Health insurance in the United Arab Emirates: businesses will struggle to control costs

Rather than taking a knife for the medical benefits provided in current plans, companies have options to deal with the rising costs associated with health care.
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Dubai: Don’t be fooled by falling healthcare costs during the COVID-19 year – they’re all set to rise again. In fact, the cost of accessing medical treatment could be up to three times the general inflation rate, according to global insurance brokerage firm Marsh.

It will also come at a considerable cost to businesses in the UAE, when it comes to providing mandatory or employee health coverage. According to Marsh’s estimates, the soaring costs stem from “the cancellation of many elective procedures and a decline in preventive / emergency treatment has resulted in worsening health conditions both in the immediate and long term.”

Thus, all medical expenses – not related to COVID-19 – that did not occur in 2020 have only been postponed, not completely canceled. Many companies have jostled their workforce, letting go during the pandemic phase. And when the time came for insurance renewals, they cut back on several medical benefits that employees had access to in their previous plans.

All in the name of lowering their costs – “Companies are urgently looking for ways to save money and improve the effectiveness of their health-related plans,” a statement from Marsh said.

According to the company, there are three ways businesses can lower their insurance bills while still providing their employees with an optimal level of health care coverage.

A bad plan

Misdiagnoses, complications and nosocomial infections can be a “consequence of poor initial care” and increase costs and degrade the patient experience. “Employers have to pay for medical losses, disabilities and absences, and employees are worse off, with some experiencing reduced quality or even reduced life,” says Marsh.

“Companies should consider introducing cost-sharing techniques such as deductibles and user fees; ideally prioritized to promote cost-effective care. Implementing defined contribution approaches allows costs to be shared with employees while increasing choice.

Likewise, employers should consider pre-authorization for specialist visits or pre-approval and payment to providers for treatment packages as an alternative to a la carte approach to ensure they are incentivized. to manage complications. “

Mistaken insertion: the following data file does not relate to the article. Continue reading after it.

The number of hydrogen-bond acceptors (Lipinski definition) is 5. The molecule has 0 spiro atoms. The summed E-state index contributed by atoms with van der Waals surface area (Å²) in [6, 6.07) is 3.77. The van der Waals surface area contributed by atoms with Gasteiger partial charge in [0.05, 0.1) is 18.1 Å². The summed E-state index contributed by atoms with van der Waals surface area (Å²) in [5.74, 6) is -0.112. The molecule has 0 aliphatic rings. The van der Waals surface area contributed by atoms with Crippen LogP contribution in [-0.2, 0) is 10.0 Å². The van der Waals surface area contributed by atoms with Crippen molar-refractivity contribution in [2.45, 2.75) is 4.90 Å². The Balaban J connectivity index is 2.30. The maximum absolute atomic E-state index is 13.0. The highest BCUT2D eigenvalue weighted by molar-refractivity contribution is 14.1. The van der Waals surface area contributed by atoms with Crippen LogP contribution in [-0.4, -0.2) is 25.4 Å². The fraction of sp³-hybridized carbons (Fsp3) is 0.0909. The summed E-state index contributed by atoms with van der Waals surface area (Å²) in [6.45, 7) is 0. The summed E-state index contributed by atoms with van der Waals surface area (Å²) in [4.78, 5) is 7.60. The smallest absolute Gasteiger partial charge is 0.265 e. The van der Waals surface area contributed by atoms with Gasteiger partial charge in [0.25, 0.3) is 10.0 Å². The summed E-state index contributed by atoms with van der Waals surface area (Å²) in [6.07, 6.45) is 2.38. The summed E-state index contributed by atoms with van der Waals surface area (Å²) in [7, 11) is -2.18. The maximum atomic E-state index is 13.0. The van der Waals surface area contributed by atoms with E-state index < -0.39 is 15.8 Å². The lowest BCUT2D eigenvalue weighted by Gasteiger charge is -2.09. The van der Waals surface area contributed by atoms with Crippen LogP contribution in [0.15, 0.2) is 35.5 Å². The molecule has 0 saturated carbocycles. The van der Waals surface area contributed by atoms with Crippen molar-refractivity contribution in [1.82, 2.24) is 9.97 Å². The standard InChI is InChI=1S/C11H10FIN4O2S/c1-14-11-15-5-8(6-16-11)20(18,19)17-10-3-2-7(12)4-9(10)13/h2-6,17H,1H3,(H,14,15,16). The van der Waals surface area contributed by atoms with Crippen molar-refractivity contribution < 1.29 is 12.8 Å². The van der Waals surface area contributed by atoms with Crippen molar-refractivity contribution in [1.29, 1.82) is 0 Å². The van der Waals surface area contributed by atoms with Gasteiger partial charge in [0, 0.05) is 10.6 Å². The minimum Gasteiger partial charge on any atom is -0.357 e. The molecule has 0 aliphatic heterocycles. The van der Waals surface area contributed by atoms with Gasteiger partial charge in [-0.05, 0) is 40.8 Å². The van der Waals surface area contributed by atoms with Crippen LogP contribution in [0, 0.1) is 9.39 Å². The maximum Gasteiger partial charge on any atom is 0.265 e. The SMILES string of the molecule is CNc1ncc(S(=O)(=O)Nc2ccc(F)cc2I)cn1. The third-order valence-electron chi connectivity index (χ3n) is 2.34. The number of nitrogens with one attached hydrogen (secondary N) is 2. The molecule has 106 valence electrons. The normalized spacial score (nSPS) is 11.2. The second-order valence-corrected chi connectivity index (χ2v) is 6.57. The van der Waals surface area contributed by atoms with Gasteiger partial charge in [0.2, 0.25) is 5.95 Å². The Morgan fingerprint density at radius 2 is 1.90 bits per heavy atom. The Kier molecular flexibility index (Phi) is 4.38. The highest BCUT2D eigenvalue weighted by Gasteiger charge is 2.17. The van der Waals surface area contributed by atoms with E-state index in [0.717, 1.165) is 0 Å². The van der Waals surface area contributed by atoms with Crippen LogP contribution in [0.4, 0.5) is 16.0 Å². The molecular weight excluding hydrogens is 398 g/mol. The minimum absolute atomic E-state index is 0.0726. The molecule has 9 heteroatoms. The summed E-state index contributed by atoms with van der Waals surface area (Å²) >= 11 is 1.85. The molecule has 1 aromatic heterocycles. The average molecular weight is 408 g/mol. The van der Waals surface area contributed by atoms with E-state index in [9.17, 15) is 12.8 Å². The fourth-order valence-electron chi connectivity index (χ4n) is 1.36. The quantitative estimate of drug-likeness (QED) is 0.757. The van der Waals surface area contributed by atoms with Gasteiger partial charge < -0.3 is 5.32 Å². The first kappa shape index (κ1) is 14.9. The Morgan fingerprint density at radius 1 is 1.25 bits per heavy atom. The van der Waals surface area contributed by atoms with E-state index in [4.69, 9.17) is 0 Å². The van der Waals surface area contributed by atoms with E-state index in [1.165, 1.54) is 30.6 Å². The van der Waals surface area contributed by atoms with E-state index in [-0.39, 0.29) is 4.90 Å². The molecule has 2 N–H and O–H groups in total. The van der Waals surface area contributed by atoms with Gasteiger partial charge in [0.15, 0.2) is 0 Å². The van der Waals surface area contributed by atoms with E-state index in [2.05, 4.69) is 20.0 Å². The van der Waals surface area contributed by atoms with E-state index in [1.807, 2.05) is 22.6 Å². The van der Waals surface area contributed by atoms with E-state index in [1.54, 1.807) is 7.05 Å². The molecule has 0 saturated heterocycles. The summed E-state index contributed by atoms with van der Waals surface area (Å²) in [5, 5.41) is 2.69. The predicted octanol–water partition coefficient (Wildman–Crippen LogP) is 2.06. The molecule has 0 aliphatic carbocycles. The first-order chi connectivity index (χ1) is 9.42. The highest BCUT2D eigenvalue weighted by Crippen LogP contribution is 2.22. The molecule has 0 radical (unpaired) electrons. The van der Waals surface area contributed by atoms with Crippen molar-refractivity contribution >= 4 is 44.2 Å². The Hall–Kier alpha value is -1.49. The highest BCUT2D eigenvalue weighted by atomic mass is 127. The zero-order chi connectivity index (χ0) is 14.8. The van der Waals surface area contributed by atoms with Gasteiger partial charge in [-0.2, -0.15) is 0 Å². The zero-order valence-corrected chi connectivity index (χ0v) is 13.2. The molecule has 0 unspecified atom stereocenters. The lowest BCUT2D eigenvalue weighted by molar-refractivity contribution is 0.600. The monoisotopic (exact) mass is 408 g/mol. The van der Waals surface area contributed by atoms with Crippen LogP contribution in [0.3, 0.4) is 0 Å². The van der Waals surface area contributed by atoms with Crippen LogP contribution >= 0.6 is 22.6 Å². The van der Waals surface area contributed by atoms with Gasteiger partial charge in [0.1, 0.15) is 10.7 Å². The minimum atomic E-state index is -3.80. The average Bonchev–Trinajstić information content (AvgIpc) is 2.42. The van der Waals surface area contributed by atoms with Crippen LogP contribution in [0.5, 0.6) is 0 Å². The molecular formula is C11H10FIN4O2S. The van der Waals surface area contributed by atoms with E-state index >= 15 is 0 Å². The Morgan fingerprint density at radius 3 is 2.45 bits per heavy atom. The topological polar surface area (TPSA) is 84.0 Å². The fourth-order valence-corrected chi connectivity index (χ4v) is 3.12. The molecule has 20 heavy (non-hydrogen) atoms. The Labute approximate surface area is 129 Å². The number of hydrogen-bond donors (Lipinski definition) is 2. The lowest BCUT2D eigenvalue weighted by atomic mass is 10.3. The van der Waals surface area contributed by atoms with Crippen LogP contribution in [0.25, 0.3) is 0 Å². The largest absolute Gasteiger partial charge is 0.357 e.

Data-driven

Circulatory, gastrointestinal and respiratory disorders are largely linked to lifestyle choices and continue to determine the cost and frequency of claims. “Understanding the risk profile of your employees and their dependents – and managing them through data-driven initiatives – will have a significant long-term impact on costs,” says Marsh.

“Businesses are encouraged to consider embracing health promotion where possible, establishing a culture of health, which includes vaccinations and disease / injury prevention initiatives. Such a proactive approach should seek to provide support to those at risk of illness due to their lifestyle, family history or work environment. “

Additional support for employees with health problems can help fight the progression of the disease.

Eliminate inefficiencies

Companies should seek to eliminate redundant or duplicate benefits by consolidating existing schemes. “Waste management is a critical part of containing costs, as plans can lead to significant friction costs such as administration, profit and risk fees. A “loyalty-based” approach that offers price concessions in exchange for longer contract terms or obtaining competitive prices through volume discounts should be considered, ”adds the brokerage firm.

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